Search in Rome continues for remains of 1st Filipino bishop

Search in Rome continues for remains of 1st Filipino bishop

The Dominican Mausoleum at Campo Verano in Romel, Italy. PCF

By Roy Lagarde

December 5, 2018

Manila, Philippines

A search continues for the remains of the first native Filipino bishop who died in Italy more than a century ago.

A team of Filipino student-priests went to the Dominican Mausoleum at Campo Verano in Rome on Nov. 24 in search for the bones of Bishop Jorge Barlin.

Fr. Ericson Josue, who is part of the team composed of post-graduate students, said that it is their intention to bring home the remains of Barlin in time for celebration of the 500th year of Christianization of the Philippines in 2021.

“It would be a great tribute to the man whose courage and unwavering faith had preserved the Roman Catholic Church in the Philippines against the threat of a schism,” Josue said.

“Without his defense, the Roman Catholic church in the islands would have been dragged as minority and would not have reached a glorious quincentenary,” he said.

The team is led by Fr. Gregory Ramón Gastón, rector of the Pontificio Collegio Filippino and Dominican Fr. Gerard Timoner of the Vatican’s International Theological Commission.

The attempts to bring back Barlin’s remains started several years ago but to no avail because his bones were deposited on a common grave of a religious Order.

“It has become difficult to identify which of the remains were his (Barlin),” said Josue.

While his death and burial records are well-preserved, his tombstone has also been “missing”.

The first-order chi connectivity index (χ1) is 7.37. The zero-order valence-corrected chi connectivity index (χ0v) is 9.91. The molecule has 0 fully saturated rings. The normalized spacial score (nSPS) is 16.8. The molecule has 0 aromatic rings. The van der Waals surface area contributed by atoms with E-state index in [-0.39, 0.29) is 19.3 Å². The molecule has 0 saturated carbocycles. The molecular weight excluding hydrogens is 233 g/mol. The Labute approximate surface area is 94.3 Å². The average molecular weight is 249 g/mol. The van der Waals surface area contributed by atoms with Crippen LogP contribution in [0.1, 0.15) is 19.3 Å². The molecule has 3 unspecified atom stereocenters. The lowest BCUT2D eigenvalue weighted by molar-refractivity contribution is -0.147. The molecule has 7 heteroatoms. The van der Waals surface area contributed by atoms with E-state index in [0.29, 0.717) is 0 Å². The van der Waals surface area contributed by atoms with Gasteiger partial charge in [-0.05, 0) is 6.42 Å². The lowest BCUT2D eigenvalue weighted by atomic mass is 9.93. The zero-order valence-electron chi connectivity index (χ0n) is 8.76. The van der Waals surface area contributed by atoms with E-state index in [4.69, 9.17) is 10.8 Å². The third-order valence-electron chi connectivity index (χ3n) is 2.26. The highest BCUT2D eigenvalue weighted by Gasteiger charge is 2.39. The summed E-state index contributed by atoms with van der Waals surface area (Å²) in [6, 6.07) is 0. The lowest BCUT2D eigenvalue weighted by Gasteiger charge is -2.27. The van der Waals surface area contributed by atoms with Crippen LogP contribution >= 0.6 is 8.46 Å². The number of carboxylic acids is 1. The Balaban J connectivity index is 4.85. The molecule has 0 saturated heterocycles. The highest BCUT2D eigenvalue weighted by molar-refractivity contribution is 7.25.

As parish priest of Sorsogon town during the Philippine Revolution, Barlin was declared the civil governor of the province by the Spanish Governor who left the country, making him the first Filipino priest to be a governor.

Named a bishop for Nueva Caceres in 1905, Barlin broke the 350-year-old myth that no Filipino is worthy of such a high ecclesiastical office.

Being loyal to the Church, he defended the properties of the Catholic Church against the encroachment of the Aglipayan clergy, a case upheld by the Supreme Court.

As the only Filipino bishop, Barlin was given the honor to deliver the invocation at the inaugural session of Philippine Assembly on Oct. 16, 1907.

The bishop died in Rome while on an “ad limina” visit in September 1909.

In 2007, the Catholic Bishops’ Conference of the Philippines released a pastoral letter on Barlin for putting “above all else service to God and people.”

“When the temptation of power and prestige was offered him, he chose to remain faithful to his commitment,” the CBCP wrote.